Being avid hikers, we quickly discovered an abundance of interesting hikes and trails that cover all of Scotland. Considering the winter season, we needed to find some lower level hikes.
We came across an exceptional and well-loved long distance walk in the Kingdom of Fife known as, The Fife Coastal Path.
This 190 kilometre Scottish footpath runs along the Firth of Forth coastline from Kincardine as far as Newburgh on the Firth of Tay .
The natural beauty of the Fife Coastal Path offers stunning views of sandstone, limestone and basalt rocky outcroppings, sculptural rock formations, caves, sand dunes and miles of sandy beaches.
The Fife Coast is a haven for all kinds of sea and wild life as well as a birdwatchers paradise .
If you’re a history buff, there are roman ruins, castles, churches, towers and WWII gun emplacements scattered along the path and amongst quaint seaside fishing villages.
Dunfermline turned out to be the perfect base from which to experience Edinburgh, Glasgow and other central areas of Scotland in addition to the Fife Coastal Path.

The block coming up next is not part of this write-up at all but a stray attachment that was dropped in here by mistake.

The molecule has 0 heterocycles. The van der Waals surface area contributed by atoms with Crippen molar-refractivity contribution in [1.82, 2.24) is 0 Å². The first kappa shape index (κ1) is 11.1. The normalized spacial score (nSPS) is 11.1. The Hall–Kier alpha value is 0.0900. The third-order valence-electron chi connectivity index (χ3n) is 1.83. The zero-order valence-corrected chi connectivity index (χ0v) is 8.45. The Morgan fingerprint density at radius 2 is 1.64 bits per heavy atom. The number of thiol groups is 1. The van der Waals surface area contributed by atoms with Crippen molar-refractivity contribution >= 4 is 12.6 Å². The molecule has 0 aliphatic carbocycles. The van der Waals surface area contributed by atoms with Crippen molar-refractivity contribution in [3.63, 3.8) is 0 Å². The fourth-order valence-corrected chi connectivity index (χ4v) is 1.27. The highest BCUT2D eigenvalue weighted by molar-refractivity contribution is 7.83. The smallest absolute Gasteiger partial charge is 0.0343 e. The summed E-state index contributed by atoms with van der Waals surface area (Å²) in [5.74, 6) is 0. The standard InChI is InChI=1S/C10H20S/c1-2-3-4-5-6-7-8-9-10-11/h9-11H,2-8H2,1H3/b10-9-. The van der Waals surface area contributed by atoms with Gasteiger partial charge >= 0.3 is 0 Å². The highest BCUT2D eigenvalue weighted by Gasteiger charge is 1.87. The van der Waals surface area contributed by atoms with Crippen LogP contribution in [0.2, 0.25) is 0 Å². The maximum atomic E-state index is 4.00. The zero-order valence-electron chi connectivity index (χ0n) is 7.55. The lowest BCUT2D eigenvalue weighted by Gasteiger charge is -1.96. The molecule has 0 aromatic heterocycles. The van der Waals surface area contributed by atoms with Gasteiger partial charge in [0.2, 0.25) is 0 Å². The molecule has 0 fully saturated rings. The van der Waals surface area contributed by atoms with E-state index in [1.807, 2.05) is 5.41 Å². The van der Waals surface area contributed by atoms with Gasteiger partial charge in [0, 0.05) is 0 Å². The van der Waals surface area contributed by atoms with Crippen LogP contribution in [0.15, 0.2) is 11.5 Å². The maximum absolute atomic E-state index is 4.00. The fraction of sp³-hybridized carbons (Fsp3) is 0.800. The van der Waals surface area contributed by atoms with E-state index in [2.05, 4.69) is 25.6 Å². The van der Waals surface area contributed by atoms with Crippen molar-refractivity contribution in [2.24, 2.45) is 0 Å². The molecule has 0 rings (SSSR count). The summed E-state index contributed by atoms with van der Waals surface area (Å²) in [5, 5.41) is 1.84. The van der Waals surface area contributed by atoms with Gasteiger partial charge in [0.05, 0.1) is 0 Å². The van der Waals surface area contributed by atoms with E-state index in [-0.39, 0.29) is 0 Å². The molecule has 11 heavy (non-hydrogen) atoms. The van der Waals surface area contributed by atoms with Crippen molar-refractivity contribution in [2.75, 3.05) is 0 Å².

Scotland has an extensive bus network, so getting around was simple and easy. We bought a weekly bus pass and were able to do the Fife Coastal Path in segments using Dunfermline as our base. We’d walk a segment, take the bus home; and then continue where we left off the next day. Of course if you want to walk the entire path in one direction, there are various types of accommodation available along the way.
We followed The Fife Coastal Path Official Guide giving us invaluable information which made the journey even more interesting and meaningful.
The Path is managed and maintained by the Fife Coast and Countryside Trust and is a registered environmental charity.
Here are a few other websites that might peak your interest in exploring Scotland’s other trails on foot.